Christmas Musical – The Source of Joy

Over the past decade, thousands have made coming to the musical at Mt. Horeb a family tradition. Invite your family and friends to come discover the true joy of Christmas. This event is intended to be a free gift to the community – no tickets are required!

December 13th – 3:00 PM & 6:00 PM

December 14th – 9:00 AM & 10:30 AM

Advent Sermon Series – Adventageous

For the four weeks leading up to Christmas, the christian church worldwide will be celebrating Advent. This season is focused on the themes of Love, Hope, Joy and Peace. But why should Advent matter to us? Join us for our Christmas series, “Adventageous,” as we discover how Love, Hope, Joy and Peace create favorable circumstances that increase the chances of experiencing God’s grace and mercy.

November 29th & 30th – Love

December 6th & 7th – Hope

December 13th & 14th – Joy (Christmas Musical)

December 20th & 21st – Peace

Summer Sermon Series – Skeptic

On July 12, we will be starting a very exciting summer series entitled Skeptic. This will be a 6 week study that unpacks some of the biggest questions people have about the Christian faith, including: Is there a God? Who is Jesus? Can the Bible be trusted? Why do bad things happen? Do we really need the Church? Is sin really a big deal? We will be taking an honest look at the the skepticism that resides in all of us. What kind of faith do we have if it can’t stand up to the questions life throws at us? Find out during Skeptic!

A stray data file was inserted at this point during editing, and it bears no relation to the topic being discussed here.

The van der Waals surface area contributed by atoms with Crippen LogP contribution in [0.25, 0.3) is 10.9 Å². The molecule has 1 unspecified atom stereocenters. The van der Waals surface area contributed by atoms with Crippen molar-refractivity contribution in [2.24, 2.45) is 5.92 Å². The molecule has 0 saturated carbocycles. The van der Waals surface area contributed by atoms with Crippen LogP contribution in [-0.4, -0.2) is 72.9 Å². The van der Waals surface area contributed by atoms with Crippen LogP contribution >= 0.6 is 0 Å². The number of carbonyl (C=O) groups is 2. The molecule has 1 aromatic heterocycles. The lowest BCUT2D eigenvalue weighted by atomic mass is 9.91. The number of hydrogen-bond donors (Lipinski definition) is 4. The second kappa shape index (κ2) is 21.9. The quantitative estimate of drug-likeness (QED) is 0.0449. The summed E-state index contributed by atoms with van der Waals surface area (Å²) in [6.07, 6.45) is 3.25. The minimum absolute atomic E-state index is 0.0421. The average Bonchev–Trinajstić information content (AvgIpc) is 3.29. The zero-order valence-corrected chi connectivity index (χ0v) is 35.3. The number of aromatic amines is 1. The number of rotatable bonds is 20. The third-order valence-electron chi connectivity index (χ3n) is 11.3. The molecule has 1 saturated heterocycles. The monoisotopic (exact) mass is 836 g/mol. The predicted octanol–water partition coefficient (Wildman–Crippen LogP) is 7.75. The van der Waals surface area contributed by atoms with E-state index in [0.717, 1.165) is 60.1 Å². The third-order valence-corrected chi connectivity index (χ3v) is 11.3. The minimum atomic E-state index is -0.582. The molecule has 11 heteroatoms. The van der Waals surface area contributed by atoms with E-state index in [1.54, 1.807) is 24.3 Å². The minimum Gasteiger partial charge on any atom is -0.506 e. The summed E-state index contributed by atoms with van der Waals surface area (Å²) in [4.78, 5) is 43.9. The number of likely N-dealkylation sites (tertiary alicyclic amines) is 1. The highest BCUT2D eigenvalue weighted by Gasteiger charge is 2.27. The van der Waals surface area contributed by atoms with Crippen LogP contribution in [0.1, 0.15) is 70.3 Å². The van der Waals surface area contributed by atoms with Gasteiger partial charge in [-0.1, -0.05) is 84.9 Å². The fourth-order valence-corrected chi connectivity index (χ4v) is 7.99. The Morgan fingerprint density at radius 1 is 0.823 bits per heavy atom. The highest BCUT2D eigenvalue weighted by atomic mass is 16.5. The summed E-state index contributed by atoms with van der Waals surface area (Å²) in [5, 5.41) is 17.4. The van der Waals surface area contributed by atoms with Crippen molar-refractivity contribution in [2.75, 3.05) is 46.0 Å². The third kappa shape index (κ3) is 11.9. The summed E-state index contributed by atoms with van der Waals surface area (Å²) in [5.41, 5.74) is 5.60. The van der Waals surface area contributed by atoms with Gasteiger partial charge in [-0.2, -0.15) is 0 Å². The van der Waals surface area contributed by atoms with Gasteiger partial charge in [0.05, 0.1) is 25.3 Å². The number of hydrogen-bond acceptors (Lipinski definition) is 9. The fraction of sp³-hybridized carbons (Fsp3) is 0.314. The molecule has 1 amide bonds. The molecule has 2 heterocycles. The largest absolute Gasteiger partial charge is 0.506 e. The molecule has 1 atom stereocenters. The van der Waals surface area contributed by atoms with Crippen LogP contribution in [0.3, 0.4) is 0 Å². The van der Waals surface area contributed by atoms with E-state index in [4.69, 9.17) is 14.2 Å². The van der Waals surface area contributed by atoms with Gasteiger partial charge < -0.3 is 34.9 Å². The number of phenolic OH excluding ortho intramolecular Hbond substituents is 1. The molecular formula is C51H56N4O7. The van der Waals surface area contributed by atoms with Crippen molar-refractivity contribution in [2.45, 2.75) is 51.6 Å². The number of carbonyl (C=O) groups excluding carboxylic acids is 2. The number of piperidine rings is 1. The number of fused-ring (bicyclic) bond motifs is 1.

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After a long day we met some friends for dinner.  Although the town was large, the restaurant was small.  The people we were meeting are “believers.” In the United States we might call them Christians, or church-goers, but in this Central Asian country, it means you get a table in the back corner so you your conversation will remain private.

Conversation was difficult.  Not because of a language barrier, but because the owner of the establishment fired up the karaoke machine and began belting out a variety of songs both native and American.  I will never listen to Stevie Wonder’s “I Just Called to say I Love You” in the same way again.

I learned a lot about sharing Christ where the culture is non-Christian and the government is suspicious of religion. I was told you don’t speak (especially English) when the police were around because that might raise suspicion.  I wondered what to do when we arrived at the apartment for a “club meeting” and the police were there asking questions.  The police left, the meeting was held and while we celebrated a new attendee asking a question about spiritual matters, we later prayed that no one in the group would be offended by our testimony and thus jeopardize the resident status of our workers in the field.

I learned a lot about “incarnational ministry.”  Just as Jesus had to enter our world to reach us, believers must enter the world and culture of Central Asia if we are to reach them.  I stand in awe of a young man who has given up all the freedoms and privileges the United States has to offer to commit his life to reaching non-believers. Yet he would say he has left nothing of value and gained a new home, new friends, and a life filled with purpose.

I learned there are some very “dark” places in the world.  When God is shut out of society it shapes all areas of life, from integrity to responsibility to values.  True, there is a crack in the iron curtain, but it is only a crack, which some former Soviet governments are trying to close quickly to keep the light of Christ from shining.

In the middle of our dinner conversation my attention was drawn to the karaoke singer. Not because he finally started singing on tune, but because of the lyrics coming out of his mouth.  “By the rivers of Babylon we sat and wept and remembered Zion . . . .”  Here in the heart of a country that is predominantly Muslim and officially hostile towards religion I heard the words to a familiar song . . . or rather Psalm!